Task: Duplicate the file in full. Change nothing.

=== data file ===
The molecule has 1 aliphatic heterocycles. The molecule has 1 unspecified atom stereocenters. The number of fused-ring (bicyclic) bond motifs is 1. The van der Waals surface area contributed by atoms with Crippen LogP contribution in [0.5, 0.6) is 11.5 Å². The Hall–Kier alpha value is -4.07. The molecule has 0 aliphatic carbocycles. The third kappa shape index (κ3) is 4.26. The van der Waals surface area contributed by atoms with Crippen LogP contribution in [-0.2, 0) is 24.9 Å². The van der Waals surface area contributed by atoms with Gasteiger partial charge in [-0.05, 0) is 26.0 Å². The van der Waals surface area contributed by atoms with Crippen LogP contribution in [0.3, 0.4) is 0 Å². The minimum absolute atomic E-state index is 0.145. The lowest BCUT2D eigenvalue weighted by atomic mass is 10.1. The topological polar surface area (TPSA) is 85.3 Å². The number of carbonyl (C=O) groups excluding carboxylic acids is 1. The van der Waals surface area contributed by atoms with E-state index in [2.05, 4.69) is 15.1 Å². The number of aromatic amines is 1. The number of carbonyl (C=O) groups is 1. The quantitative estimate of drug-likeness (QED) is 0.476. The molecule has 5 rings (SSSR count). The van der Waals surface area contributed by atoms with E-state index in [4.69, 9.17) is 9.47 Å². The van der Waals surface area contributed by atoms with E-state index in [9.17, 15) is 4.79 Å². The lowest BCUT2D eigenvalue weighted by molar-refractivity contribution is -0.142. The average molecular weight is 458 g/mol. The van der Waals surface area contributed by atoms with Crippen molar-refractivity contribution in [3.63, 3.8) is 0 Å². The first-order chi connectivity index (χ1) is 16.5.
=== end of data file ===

The molecule has 1 aliphatic heterocycles. The molecule has 1 unspecified atom stereocenters. The number of fused-ring (bicyclic) bond motifs is 1. The van der Waals surface area contributed by atoms with Crippen LogP contribution in [0.5, 0.6) is 11.5 Å². The Hall–Kier alpha value is -4.07. The molecule has 0 aliphatic carbocycles. The third kappa shape index (κ3) is 4.26. The van der Waals surface area contributed by atoms with Crippen LogP contribution in [-0.2, 0) is 24.9 Å². The van der Waals surface area contributed by atoms with Gasteiger partial charge in [-0.05, 0) is 26.0 Å². The van der Waals surface area contributed by atoms with Crippen LogP contribution in [0.3, 0.4) is 0 Å². The minimum absolute atomic E-state index is 0.145. The lowest BCUT2D eigenvalue weighted by atomic mass is 10.1. The topological polar surface area (TPSA) is 85.3 Å². The number of carbonyl (C=O) groups excluding carboxylic acids is 1. The van der Waals surface area contributed by atoms with E-state index in [2.05, 4.69) is 15.1 Å². The number of aromatic amines is 1. The number of carbonyl (C=O) groups is 1. The quantitative estimate of drug-likeness (QED) is 0.476. The molecule has 5 rings (SSSR count). The van der Waals surface area contributed by atoms with E-state index in [4.69, 9.17) is 9.47 Å². The van der Waals surface area contributed by atoms with E-state index in [9.17, 15) is 4.79 Å². The lowest BCUT2D eigenvalue weighted by molar-refractivity contribution is -0.142. The average molecular weight is 458 g/mol. The van der Waals surface area contributed by atoms with Crippen molar-refractivity contribution in [3.63, 3.8) is 0 Å². The first-order chi connectivity index (χ1) is 16.5.